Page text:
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    Kissi Agyebeng contracted US agents for lie-detector tests on OSP staff – Martin Amidu alleges

    Former Special Prosecutor Martin A. B. K. Amidu has raised serious concerns about the current Special Prosecutor, Kissi Agyebeng, alleging procedural violations and the unauthorized use of foreign agents for polygraph testing on Ghanaian citizens.

    In a detailed statement, Amidu cited Section 7 of Act 959, which mandates vetting for individuals appointed, seconded, or otherwise engaged by the Office of the Special Prosecutor (OSP).

    During his tenure, Amidu ensured that the Bureau of National Investigations (BNI), now the National Intelligence Bureau (NIB), vetted OSP staff in accordance with the law.

    “Kissi Agyebeng claims to have engaged employees without complying with Section 7 of Act 959 or Regulation 35 of L.I. 2374 on the Oath of Office and Official Secrecy to be sworn before the named designated officer set out in the Second Schedule before they assume office or perform a function of the OSP,” Amidu stated.

    Amidu further alleged that Agyebeng invited agents from a U.S. secret security agency, led by an African-American woman, to conduct compulsory polygraph tests on Ghanaians purportedly employed by the OSP.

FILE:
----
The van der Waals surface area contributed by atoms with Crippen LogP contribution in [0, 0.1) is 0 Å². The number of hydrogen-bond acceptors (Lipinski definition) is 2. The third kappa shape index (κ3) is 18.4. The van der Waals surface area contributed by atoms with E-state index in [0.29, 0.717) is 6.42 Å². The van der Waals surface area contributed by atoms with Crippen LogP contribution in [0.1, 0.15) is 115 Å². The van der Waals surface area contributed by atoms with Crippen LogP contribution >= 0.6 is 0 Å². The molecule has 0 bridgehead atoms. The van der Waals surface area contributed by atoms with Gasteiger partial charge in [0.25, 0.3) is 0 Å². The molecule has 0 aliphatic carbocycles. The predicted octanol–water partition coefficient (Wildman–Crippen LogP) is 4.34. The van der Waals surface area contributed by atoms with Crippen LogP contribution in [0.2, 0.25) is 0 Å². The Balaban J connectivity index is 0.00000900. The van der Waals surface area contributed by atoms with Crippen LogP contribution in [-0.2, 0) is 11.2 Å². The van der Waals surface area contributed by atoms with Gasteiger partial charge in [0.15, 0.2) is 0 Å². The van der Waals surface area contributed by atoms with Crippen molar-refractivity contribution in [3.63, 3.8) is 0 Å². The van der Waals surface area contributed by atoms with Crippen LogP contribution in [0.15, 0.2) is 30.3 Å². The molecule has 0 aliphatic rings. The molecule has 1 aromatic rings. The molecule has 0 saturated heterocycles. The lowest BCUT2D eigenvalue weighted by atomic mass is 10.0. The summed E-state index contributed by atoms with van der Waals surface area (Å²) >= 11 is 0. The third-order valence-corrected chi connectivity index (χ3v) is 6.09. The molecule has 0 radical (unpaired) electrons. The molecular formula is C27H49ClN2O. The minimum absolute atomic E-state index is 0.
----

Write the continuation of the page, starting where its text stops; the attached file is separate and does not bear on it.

This testing, according to Amidu, took place over two weeks using two or three polygraph stations.

    A polygraph test–popularly known as a lie detector test–is a machine that measures a person’s physiological responses when they respond to questions.

    “The Minister for National Security ought to inform Ghanaians whether the secret polygraph tests compulsorily conducted on those citizens of Ghana purportedly employed by Kissi Agyebeng is consistent with the national security and intelligence laws of Ghana,” Amidu wrote.

    “Is the Ministry of National Security, with its National Security Co-ordinator and the NIB, without the capability for conducting polygraph tests on citizens of Ghana to warrant an invitation to a foreign security agency to gather information on citizens of Ghana through unapproved polygraph tests?” he asked.

    Amidu expressed his concerns about the implications of such actions, questioning the legality and appropriateness of involving foreign entities in sensitive security matters.

    He also warned that polygraph testing is scheduled to continue unlawfully at a later date at the OSP.


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